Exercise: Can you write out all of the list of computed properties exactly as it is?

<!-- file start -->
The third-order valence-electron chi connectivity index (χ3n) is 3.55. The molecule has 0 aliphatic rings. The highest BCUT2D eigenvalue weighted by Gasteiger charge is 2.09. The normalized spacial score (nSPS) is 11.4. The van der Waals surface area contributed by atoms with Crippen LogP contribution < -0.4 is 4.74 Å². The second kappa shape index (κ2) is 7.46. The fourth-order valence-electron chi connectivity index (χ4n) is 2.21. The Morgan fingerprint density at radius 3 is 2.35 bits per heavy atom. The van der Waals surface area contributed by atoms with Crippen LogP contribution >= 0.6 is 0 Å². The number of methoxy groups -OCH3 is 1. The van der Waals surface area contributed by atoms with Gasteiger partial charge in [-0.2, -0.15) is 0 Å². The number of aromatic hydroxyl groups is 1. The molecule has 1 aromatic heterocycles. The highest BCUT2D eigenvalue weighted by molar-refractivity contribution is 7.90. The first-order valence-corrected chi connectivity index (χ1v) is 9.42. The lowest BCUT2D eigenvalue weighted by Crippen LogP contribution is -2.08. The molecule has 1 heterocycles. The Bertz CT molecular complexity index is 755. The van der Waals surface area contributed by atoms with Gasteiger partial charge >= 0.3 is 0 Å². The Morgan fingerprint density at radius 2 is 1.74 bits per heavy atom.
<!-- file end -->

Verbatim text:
The third-order valence-electron chi connectivity index (χ3n) is 3.55. The molecule has 0 aliphatic rings. The highest BCUT2D eigenvalue weighted by Gasteiger charge is 2.09. The normalized spacial score (nSPS) is 11.4. The van der Waals surface area contributed by atoms with Crippen LogP contribution < -0.4 is 4.74 Å². The second kappa shape index (κ2) is 7.46. The fourth-order valence-electron chi connectivity index (χ4n) is 2.21. The Morgan fingerprint density at radius 3 is 2.35 bits per heavy atom. The van der Waals surface area contributed by atoms with Crippen LogP contribution >= 0.6 is 0 Å². The number of methoxy groups -OCH3 is 1. The van der Waals surface area contributed by atoms with Gasteiger partial charge in [-0.2, -0.15) is 0 Å². The number of aromatic hydroxyl groups is 1. The molecule has 1 aromatic heterocycles. The highest BCUT2D eigenvalue weighted by molar-refractivity contribution is 7.90. The first-order valence-corrected chi connectivity index (χ1v) is 9.42. The lowest BCUT2D eigenvalue weighted by Crippen LogP contribution is -2.08. The molecule has 1 heterocycles. The Bertz CT molecular complexity index is 755. The van der Waals surface area contributed by atoms with Gasteiger partial charge >= 0.3 is 0 Å². The Morgan fingerprint density at radius 2 is 1.74 bits per heavy atom.